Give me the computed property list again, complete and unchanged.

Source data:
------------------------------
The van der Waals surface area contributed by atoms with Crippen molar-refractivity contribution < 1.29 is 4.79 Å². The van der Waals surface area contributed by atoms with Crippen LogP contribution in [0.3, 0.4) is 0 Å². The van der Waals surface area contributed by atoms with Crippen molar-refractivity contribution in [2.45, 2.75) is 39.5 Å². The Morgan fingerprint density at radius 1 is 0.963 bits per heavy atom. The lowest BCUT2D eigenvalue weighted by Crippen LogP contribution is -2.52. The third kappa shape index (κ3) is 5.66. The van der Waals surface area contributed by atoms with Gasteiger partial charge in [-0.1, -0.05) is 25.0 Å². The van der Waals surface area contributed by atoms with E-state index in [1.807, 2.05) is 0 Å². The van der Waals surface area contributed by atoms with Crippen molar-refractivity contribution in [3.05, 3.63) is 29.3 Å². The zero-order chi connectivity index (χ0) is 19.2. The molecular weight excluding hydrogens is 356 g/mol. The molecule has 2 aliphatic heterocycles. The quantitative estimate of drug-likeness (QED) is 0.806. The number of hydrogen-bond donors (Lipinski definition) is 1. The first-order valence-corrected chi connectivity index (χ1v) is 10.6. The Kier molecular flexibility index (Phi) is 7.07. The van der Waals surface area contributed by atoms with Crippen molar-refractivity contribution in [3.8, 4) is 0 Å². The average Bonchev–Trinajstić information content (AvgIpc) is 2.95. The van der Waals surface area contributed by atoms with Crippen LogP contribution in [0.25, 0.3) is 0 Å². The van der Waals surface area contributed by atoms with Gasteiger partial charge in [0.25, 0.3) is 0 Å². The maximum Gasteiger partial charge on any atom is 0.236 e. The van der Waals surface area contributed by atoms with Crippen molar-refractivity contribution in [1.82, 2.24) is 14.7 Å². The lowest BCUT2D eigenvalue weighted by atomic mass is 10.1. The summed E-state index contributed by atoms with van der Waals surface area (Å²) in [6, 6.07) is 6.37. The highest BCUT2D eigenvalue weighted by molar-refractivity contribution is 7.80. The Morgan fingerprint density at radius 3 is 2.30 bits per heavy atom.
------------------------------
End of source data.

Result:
The van der Waals surface area contributed by atoms with Crippen molar-refractivity contribution < 1.29 is 4.79 Å². The van der Waals surface area contributed by atoms with Crippen LogP contribution in [0.3, 0.4) is 0 Å². The van der Waals surface area contributed by atoms with Crippen molar-refractivity contribution in [2.45, 2.75) is 39.5 Å². The Morgan fingerprint density at radius 1 is 0.963 bits per heavy atom. The lowest BCUT2D eigenvalue weighted by Crippen LogP contribution is -2.52. The third kappa shape index (κ3) is 5.66. The van der Waals surface area contributed by atoms with Gasteiger partial charge in [-0.1, -0.05) is 25.0 Å². The van der Waals surface area contributed by atoms with E-state index in [1.807, 2.05) is 0 Å². The van der Waals surface area contributed by atoms with Crippen molar-refractivity contribution in [3.05, 3.63) is 29.3 Å². The zero-order chi connectivity index (χ0) is 19.2. The molecular weight excluding hydrogens is 356 g/mol. The molecule has 2 aliphatic heterocycles. The quantitative estimate of drug-likeness (QED) is 0.806. The number of hydrogen-bond donors (Lipinski definition) is 1. The first-order valence-corrected chi connectivity index (χ1v) is 10.6. The Kier molecular flexibility index (Phi) is 7.07. The van der Waals surface area contributed by atoms with Crippen molar-refractivity contribution in [3.8, 4) is 0 Å². The average Bonchev–Trinajstić information content (AvgIpc) is 2.95. The van der Waals surface area contributed by atoms with Crippen LogP contribution in [0.25, 0.3) is 0 Å². The van der Waals surface area contributed by atoms with Gasteiger partial charge in [0.25, 0.3) is 0 Å². The maximum Gasteiger partial charge on any atom is 0.236 e. The van der Waals surface area contributed by atoms with Crippen molar-refractivity contribution in [1.82, 2.24) is 14.7 Å². The lowest BCUT2D eigenvalue weighted by atomic mass is 10.1. The summed E-state index contributed by atoms with van der Waals surface area (Å²) in [6, 6.07) is 6.37. The highest BCUT2D eigenvalue weighted by molar-refractivity contribution is 7.80. The Morgan fingerprint density at radius 3 is 2.30 bits per heavy atom.